However, she said if you are at least 59 1/2 years old, your 401(k) plan might allow you to make a withdrawal without both providing documentation and incurring a tax penalty.
Build a Medial Expense Cash Reserve
You want to start saving to ensure you have enough cash on hand for a medical emergency, but you’re not sure where to start. Stephen Dunbar, JD, CLU, financial planner with Equitable Advisors, suggested dividing costs into three different categories.
“I would suggest separating medical expenses into buckets to better understand how to build up a reserve,” he said.
He said the first bucket would cover short-term, episodic care, such as injuries from falls and seasonal viruses. The second bucket would cover medical costs associated with long-term disease management — i.e., blood pressure medication or treatment for diabetes. Finally, the third bucket would cover extraordinary medical costs in your senior years, such as assisted living or care for dementia.
The medical coverage associated with buckets one and two are covered by standard medical plans — provided by private healthcare companies or Medicare — and would simply require you to pay the associated premiums and co-pays, he said.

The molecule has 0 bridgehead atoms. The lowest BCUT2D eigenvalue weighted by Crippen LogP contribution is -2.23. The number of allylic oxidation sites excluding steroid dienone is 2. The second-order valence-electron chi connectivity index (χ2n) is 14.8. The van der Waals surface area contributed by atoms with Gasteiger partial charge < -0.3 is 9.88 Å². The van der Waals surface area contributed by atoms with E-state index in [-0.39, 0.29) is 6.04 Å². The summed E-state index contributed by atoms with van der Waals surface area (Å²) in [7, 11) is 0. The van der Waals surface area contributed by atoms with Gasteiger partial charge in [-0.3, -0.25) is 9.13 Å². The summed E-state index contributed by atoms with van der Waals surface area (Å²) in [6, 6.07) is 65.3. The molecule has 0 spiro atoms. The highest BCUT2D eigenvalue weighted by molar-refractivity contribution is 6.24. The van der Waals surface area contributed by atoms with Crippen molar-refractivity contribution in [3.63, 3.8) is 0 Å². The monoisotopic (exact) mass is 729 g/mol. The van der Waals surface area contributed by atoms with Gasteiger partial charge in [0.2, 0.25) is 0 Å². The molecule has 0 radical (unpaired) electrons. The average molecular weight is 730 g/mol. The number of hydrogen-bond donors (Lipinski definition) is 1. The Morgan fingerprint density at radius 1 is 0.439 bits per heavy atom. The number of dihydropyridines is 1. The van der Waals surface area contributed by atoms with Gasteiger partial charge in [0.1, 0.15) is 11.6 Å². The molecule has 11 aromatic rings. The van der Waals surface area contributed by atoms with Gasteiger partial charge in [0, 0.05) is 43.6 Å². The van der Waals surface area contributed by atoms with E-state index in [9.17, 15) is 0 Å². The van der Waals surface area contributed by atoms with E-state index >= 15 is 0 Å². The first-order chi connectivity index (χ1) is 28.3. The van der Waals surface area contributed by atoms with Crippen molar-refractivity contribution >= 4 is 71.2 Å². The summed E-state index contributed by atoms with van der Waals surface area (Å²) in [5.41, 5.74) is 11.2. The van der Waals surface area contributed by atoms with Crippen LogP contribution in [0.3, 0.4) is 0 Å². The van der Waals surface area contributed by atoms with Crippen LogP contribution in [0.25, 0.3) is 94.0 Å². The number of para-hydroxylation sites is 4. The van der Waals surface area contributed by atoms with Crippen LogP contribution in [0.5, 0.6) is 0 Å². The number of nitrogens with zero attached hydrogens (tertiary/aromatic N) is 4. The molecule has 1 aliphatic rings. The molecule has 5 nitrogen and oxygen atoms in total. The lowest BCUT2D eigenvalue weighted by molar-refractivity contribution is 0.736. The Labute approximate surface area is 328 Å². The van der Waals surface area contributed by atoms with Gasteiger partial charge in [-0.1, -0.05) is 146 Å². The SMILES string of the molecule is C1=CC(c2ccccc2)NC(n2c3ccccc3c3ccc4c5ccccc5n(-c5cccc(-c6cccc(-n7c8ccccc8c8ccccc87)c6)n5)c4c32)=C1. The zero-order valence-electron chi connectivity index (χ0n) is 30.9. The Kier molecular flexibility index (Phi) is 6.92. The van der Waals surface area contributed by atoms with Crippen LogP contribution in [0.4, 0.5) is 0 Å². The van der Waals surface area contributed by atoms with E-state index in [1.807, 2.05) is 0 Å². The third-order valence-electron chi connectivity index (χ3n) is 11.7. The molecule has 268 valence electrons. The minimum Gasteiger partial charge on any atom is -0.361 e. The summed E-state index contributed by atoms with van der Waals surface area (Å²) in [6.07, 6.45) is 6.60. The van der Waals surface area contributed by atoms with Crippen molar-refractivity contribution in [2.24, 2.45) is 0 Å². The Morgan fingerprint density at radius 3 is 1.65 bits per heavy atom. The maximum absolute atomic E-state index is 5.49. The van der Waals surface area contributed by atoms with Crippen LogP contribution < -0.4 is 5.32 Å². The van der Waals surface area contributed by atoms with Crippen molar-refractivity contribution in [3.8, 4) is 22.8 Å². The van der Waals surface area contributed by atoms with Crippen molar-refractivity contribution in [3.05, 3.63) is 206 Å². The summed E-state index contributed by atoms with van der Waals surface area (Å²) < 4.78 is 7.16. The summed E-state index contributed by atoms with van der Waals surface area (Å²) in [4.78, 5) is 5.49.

“I would recommend building a cash reserve of up to six months as a contingency plan to make sure that the premium and co-pay cost can be covered in the event of a financial emergency,” he said.
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Since bucket three is long-term care — which requires a significant amount of funds — he said saving for this category is more complicated.
“When people move into the long-term care phase, they will typically live for three years,” he said. “The cost of long-term care over three years could be up to $400,000, depending on which state the individual lives in.”
He recommended long-term care insurance as the best way to cover the costs associated with bucket three. “A cash reserve is either unaffordable or inefficient,” he said. “Most individuals cannot set aside $400,000-plus out of their nest egg.”
Even if you do have the money, he said keeping it in wait isn’t the best financial move.